The Boston Marathon bombing occurred less than a mile from where I work and only 300 feet away from my first apartment after graduating from college. Fortunately, all my kith and kin are safe and well. The proximity and severity of this event has motivated me to expand a bit upon the prior analysis I’ve done of other current events on Wikipedia to examine a new type of data: pageviews. The Wikimedia Foundation makes data available about the number of times an article was requested every hour going back to late 2007. For most purposes, these data can be aggregated at the daily level and accessed via another service made by User:Henrik. It is important to keep in mind that pageviews are requests, not necessarily unique viewers although they are obviously highly correlated.

A characteristic feature of the pageviews around a Wikipedia article for a current news event is a peak followed by a decay. Here is an example from May 2011 about Osama bin Laden. On May 1, there were 7,557 views on the article, after the announcement of his death on late on May 1, the article was viewed more than 4.5 million times on May 2, and by May 31, the pageviews dropped off back to 23,795. (NOTE: The dates in the chart appear to be off by a day since the announcement happened late EDT on May 1 when it was May 2 in UTC).  The vast majority of the 7,557 views on May 1 occurred without any knowledge of his death and are similar to the pageview activity over the entire month of April (between ~6,000 and ~11,000). The magnitude of “burst” of pageview activity on May 2 is obviously indicative of a major event that drove many people to seek information about bin Laden in a narrow period of time.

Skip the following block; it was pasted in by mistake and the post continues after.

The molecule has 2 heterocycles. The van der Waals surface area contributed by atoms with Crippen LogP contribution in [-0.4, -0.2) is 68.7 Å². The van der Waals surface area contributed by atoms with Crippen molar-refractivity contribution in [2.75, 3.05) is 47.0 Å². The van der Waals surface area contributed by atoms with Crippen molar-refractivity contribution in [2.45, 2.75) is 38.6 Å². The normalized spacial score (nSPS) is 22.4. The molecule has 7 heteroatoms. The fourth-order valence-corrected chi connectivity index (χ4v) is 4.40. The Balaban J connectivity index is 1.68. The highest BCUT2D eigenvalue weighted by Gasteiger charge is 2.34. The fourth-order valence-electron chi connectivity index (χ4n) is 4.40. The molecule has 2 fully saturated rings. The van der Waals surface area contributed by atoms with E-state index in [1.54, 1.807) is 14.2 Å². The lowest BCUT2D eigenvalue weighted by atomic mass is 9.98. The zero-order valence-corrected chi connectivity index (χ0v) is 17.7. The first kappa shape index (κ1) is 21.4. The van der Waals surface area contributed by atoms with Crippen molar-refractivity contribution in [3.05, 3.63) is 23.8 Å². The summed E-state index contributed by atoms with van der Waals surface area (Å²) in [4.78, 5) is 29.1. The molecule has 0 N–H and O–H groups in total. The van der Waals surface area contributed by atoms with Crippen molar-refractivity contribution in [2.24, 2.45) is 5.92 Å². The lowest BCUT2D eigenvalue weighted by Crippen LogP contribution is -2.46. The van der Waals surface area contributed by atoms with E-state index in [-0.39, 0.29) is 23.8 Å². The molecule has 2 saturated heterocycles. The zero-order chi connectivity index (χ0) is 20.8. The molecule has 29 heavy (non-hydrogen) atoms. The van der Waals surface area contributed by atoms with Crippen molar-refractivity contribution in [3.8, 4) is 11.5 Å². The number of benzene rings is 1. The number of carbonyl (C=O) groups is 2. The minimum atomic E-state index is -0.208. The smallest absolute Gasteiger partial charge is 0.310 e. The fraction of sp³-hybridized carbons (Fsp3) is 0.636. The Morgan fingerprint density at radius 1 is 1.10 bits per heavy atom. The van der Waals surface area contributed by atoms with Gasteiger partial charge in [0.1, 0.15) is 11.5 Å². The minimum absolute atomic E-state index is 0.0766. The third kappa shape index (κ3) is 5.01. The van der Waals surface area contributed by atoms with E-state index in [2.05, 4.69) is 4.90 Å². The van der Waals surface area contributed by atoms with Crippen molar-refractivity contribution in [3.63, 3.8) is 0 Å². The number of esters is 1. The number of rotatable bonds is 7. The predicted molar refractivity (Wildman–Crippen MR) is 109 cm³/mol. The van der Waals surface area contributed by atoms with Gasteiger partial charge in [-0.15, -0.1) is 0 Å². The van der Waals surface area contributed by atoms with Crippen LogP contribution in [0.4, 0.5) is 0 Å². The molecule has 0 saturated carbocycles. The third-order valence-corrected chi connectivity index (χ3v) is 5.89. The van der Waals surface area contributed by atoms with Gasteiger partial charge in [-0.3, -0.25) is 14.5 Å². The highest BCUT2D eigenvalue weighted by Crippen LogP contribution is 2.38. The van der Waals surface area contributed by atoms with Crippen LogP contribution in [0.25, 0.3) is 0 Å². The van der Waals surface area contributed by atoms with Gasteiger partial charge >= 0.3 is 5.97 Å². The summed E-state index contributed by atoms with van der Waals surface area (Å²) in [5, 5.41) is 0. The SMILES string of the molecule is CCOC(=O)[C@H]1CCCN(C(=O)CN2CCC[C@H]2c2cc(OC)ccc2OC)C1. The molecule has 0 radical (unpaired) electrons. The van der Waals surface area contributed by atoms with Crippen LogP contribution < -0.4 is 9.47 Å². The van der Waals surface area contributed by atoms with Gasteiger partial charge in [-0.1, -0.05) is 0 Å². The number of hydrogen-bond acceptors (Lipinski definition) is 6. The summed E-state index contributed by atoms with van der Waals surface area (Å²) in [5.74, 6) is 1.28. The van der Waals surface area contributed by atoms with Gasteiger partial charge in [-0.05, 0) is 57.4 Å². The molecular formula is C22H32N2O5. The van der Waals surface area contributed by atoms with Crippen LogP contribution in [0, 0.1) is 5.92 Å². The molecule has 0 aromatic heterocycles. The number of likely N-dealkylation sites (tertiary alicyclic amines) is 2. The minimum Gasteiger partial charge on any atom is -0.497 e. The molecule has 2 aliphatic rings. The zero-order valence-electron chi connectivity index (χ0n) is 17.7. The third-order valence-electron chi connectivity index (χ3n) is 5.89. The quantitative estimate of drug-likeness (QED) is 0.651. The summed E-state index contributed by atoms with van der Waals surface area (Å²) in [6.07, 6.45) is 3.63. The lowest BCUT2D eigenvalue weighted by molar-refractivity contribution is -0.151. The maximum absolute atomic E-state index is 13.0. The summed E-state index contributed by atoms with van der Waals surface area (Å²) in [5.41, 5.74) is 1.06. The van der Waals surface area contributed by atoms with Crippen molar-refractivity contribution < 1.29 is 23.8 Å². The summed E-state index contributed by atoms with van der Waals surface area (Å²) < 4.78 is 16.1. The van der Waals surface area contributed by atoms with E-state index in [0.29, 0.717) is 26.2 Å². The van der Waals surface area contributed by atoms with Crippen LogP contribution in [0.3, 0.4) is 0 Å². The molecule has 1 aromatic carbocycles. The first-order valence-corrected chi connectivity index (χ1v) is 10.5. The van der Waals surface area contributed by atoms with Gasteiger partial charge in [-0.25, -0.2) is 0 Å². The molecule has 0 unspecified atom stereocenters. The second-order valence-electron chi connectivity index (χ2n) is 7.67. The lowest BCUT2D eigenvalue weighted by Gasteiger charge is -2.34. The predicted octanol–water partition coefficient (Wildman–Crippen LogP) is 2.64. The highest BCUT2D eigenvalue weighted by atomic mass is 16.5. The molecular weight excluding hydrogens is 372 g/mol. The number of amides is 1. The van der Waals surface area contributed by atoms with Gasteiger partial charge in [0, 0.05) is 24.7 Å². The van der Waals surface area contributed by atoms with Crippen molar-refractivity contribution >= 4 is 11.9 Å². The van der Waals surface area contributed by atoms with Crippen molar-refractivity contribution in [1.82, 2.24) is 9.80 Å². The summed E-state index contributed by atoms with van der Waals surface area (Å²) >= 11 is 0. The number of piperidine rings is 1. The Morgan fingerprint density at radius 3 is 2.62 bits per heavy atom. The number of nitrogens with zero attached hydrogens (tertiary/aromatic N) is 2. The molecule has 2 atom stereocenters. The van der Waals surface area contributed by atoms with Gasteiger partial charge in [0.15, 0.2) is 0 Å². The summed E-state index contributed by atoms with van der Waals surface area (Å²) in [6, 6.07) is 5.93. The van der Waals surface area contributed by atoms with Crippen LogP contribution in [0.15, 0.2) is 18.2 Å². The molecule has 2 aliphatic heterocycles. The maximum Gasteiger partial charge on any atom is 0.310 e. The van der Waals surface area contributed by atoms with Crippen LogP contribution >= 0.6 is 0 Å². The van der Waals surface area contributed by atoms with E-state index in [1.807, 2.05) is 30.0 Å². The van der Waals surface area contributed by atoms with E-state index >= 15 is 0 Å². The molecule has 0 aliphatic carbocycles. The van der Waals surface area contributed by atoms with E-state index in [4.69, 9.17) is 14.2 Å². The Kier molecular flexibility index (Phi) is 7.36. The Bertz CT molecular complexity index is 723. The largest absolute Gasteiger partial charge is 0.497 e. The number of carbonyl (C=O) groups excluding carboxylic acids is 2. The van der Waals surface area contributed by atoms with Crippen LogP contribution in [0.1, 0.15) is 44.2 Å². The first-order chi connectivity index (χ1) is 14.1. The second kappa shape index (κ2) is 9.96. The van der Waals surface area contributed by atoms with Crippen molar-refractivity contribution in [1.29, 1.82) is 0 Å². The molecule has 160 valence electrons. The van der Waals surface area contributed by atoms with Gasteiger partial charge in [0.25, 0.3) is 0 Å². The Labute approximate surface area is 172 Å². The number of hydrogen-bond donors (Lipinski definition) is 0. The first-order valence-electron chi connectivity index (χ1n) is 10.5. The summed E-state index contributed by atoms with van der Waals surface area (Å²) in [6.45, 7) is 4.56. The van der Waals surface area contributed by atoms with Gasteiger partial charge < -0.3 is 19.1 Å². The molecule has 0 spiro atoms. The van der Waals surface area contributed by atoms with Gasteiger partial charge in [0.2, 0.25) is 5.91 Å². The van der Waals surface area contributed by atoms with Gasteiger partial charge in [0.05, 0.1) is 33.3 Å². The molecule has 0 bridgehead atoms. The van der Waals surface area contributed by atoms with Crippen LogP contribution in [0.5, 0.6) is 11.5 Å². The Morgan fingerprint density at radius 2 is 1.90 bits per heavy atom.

Screen Shot 2013-04-17 at 6.24.45 PM

Similar patterns of pageview bursts are also found on articles related to bin Laden such as “Abbotobad” or “United States Naval Special Warfare Development Group” which are clearly related to the events of that day. Other articles such as “Saudi royal family” also exhibited characteristic bursts of activity around May 2 while articles such as “Bill Clinton” had no characteristic burst. This suggests that some pages were more related to the events of that day because they received similar types of intense attention versus other articles. In other words, the size of the pageview activity burst for an article on the day reflects users suddenly seeking information about a current news event.

Turning our attention away from this Osama bin Laden example and back to the Boston Marathon bombings, the bursts of pageview activity on a set of articles could reveal information about the event itself. Using the “Boston Marathon bombing” article as a seed, I extracted the 140 other articles the bombing article linked to. Of course, the text of this article is highly unstable and some of these links are likely to come and go. Nevertheless, I will use this list of 140 other articles to examine which received the largest bursts of activity. To quantify the magnitude of the pageview bursts across these articles, I simply took the median number of pageviews for all the articles over the 6 week period from March 1 through April 14 as a baseline. Then I took the maximum number of pageviews on either April 15 or April 16 (the most recent dates available). The ratio of these pageviews (maximum during the days following the event divided by the median over the days preceding the event) gives us some idea of which articles saw the greatest increases in pageview activity.